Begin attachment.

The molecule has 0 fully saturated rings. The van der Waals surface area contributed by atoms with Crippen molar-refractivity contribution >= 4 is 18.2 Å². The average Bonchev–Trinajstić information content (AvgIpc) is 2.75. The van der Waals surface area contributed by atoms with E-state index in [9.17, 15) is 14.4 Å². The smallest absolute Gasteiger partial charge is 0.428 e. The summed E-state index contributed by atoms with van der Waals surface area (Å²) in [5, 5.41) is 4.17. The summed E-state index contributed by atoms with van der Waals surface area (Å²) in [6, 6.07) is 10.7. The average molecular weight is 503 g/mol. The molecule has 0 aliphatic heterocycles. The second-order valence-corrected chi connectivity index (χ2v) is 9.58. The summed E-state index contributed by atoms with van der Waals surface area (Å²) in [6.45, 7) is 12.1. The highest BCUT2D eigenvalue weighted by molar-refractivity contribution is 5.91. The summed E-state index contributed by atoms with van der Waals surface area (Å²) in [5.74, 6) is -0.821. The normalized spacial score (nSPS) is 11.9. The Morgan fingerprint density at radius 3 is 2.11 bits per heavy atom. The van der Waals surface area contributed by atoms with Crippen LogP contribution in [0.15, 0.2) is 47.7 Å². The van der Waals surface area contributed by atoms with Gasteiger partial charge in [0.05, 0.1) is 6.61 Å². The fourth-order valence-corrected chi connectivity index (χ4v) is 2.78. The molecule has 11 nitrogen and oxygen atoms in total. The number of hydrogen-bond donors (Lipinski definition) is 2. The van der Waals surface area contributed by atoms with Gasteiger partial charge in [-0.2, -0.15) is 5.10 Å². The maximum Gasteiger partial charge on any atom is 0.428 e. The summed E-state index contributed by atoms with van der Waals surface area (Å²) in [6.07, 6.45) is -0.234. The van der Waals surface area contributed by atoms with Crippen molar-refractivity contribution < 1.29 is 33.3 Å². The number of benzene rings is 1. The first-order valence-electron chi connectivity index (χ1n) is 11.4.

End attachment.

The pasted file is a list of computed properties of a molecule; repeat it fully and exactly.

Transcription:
The molecule has 0 fully saturated rings. The van der Waals surface area contributed by atoms with Crippen molar-refractivity contribution >= 4 is 18.2 Å². The average Bonchev–Trinajstić information content (AvgIpc) is 2.75. The van der Waals surface area contributed by atoms with E-state index in [9.17, 15) is 14.4 Å². The smallest absolute Gasteiger partial charge is 0.428 e. The summed E-state index contributed by atoms with van der Waals surface area (Å²) in [5, 5.41) is 4.17. The summed E-state index contributed by atoms with van der Waals surface area (Å²) in [6, 6.07) is 10.7. The average molecular weight is 503 g/mol. The molecule has 0 aliphatic heterocycles. The second-order valence-corrected chi connectivity index (χ2v) is 9.58. The summed E-state index contributed by atoms with van der Waals surface area (Å²) in [6.45, 7) is 12.1. The highest BCUT2D eigenvalue weighted by molar-refractivity contribution is 5.91. The summed E-state index contributed by atoms with van der Waals surface area (Å²) in [5.74, 6) is -0.821. The normalized spacial score (nSPS) is 11.9. The Morgan fingerprint density at radius 3 is 2.11 bits per heavy atom. The van der Waals surface area contributed by atoms with Crippen LogP contribution in [0.15, 0.2) is 47.7 Å². The van der Waals surface area contributed by atoms with Gasteiger partial charge in [0.05, 0.1) is 6.61 Å². The fourth-order valence-corrected chi connectivity index (χ4v) is 2.78. The molecule has 11 nitrogen and oxygen atoms in total. The number of hydrogen-bond donors (Lipinski definition) is 2. The van der Waals surface area contributed by atoms with Gasteiger partial charge in [-0.2, -0.15) is 5.10 Å². The maximum Gasteiger partial charge on any atom is 0.428 e. The summed E-state index contributed by atoms with van der Waals surface area (Å²) in [6.07, 6.45) is -0.234. The van der Waals surface area contributed by atoms with Crippen molar-refractivity contribution < 1.29 is 33.3 Å². The number of benzene rings is 1. The first-order valence-electron chi connectivity index (χ1n) is 11.4.